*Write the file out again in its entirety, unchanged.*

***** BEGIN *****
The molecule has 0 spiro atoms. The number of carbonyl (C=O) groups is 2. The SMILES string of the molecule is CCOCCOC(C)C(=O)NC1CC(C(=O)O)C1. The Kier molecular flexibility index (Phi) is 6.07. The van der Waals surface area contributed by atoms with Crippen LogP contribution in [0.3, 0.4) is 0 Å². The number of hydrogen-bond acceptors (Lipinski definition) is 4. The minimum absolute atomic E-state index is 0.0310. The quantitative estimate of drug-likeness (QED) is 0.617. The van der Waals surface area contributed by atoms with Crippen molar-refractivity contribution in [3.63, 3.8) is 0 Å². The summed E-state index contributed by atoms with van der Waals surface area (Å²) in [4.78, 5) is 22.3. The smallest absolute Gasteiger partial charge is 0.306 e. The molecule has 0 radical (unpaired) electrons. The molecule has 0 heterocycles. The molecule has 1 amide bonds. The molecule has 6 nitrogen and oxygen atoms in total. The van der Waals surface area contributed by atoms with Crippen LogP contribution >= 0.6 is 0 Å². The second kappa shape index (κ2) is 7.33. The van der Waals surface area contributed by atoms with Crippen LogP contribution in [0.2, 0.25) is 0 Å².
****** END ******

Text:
The molecule has 0 spiro atoms. The number of carbonyl (C=O) groups is 2. The SMILES string of the molecule is CCOCCOC(C)C(=O)NC1CC(C(=O)O)C1. The Kier molecular flexibility index (Phi) is 6.07. The van der Waals surface area contributed by atoms with Crippen LogP contribution in [0.3, 0.4) is 0 Å². The number of hydrogen-bond acceptors (Lipinski definition) is 4. The minimum absolute atomic E-state index is 0.0310. The quantitative estimate of drug-likeness (QED) is 0.617. The van der Waals surface area contributed by atoms with Crippen molar-refractivity contribution in [3.63, 3.8) is 0 Å². The summed E-state index contributed by atoms with van der Waals surface area (Å²) in [4.78, 5) is 22.3. The smallest absolute Gasteiger partial charge is 0.306 e. The molecule has 0 radical (unpaired) electrons. The molecule has 0 heterocycles. The molecule has 1 amide bonds. The molecule has 6 nitrogen and oxygen atoms in total. The van der Waals surface area contributed by atoms with Crippen LogP contribution >= 0.6 is 0 Å². The second kappa shape index (κ2) is 7.33. The van der Waals surface area contributed by atoms with Crippen LogP contribution in [0.2, 0.25) is 0 Å².